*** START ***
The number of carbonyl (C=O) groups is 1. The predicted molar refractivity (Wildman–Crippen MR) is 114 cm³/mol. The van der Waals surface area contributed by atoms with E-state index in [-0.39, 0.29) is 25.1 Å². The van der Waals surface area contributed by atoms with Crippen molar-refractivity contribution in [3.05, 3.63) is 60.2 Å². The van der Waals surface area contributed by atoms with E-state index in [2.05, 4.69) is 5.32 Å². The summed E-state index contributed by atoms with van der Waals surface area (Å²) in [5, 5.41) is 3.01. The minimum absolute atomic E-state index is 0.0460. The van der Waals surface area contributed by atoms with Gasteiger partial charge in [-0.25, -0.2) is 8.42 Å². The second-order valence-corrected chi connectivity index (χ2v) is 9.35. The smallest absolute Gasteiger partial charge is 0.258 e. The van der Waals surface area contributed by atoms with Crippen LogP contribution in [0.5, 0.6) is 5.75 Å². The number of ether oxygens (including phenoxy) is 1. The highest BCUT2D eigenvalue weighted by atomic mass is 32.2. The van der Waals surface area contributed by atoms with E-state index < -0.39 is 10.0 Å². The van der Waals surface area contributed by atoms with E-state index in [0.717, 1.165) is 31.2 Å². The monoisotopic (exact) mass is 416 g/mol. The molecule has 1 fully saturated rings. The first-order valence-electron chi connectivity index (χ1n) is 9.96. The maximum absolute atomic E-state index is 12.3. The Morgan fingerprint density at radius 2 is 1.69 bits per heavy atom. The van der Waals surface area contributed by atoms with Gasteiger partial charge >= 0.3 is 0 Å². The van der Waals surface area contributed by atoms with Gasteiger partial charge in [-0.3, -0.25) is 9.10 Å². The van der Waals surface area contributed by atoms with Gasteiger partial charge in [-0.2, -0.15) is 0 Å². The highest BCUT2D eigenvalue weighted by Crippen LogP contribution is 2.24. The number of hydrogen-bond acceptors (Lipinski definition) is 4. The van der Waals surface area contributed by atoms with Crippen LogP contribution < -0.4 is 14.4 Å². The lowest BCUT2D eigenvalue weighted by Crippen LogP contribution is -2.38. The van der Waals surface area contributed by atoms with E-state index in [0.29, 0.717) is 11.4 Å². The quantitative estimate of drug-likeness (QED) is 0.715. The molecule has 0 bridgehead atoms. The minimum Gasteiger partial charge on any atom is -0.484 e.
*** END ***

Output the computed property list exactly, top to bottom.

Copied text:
The number of carbonyl (C=O) groups is 1. The predicted molar refractivity (Wildman–Crippen MR) is 114 cm³/mol. The van der Waals surface area contributed by atoms with E-state index in [-0.39, 0.29) is 25.1 Å². The van der Waals surface area contributed by atoms with Crippen molar-refractivity contribution in [3.05, 3.63) is 60.2 Å². The van der Waals surface area contributed by atoms with E-state index in [2.05, 4.69) is 5.32 Å². The summed E-state index contributed by atoms with van der Waals surface area (Å²) in [5, 5.41) is 3.01. The minimum absolute atomic E-state index is 0.0460. The van der Waals surface area contributed by atoms with Gasteiger partial charge in [-0.25, -0.2) is 8.42 Å². The second-order valence-corrected chi connectivity index (χ2v) is 9.35. The smallest absolute Gasteiger partial charge is 0.258 e. The van der Waals surface area contributed by atoms with Crippen LogP contribution in [0.5, 0.6) is 5.75 Å². The number of ether oxygens (including phenoxy) is 1. The highest BCUT2D eigenvalue weighted by atomic mass is 32.2. The van der Waals surface area contributed by atoms with E-state index < -0.39 is 10.0 Å². The van der Waals surface area contributed by atoms with E-state index in [0.717, 1.165) is 31.2 Å². The monoisotopic (exact) mass is 416 g/mol. The molecule has 1 fully saturated rings. The first-order valence-electron chi connectivity index (χ1n) is 9.96. The maximum absolute atomic E-state index is 12.3. The Morgan fingerprint density at radius 2 is 1.69 bits per heavy atom. The van der Waals surface area contributed by atoms with Gasteiger partial charge >= 0.3 is 0 Å². The van der Waals surface area contributed by atoms with Gasteiger partial charge in [-0.3, -0.25) is 9.10 Å². The van der Waals surface area contributed by atoms with Gasteiger partial charge in [-0.2, -0.15) is 0 Å². The highest BCUT2D eigenvalue weighted by Crippen LogP contribution is 2.24. The number of hydrogen-bond acceptors (Lipinski definition) is 4. The van der Waals surface area contributed by atoms with Crippen LogP contribution < -0.4 is 14.4 Å². The lowest BCUT2D eigenvalue weighted by Crippen LogP contribution is -2.38. The van der Waals surface area contributed by atoms with E-state index in [0.29, 0.717) is 11.4 Å². The quantitative estimate of drug-likeness (QED) is 0.715. The molecule has 0 bridgehead atoms. The minimum Gasteiger partial charge on any atom is -0.484 e.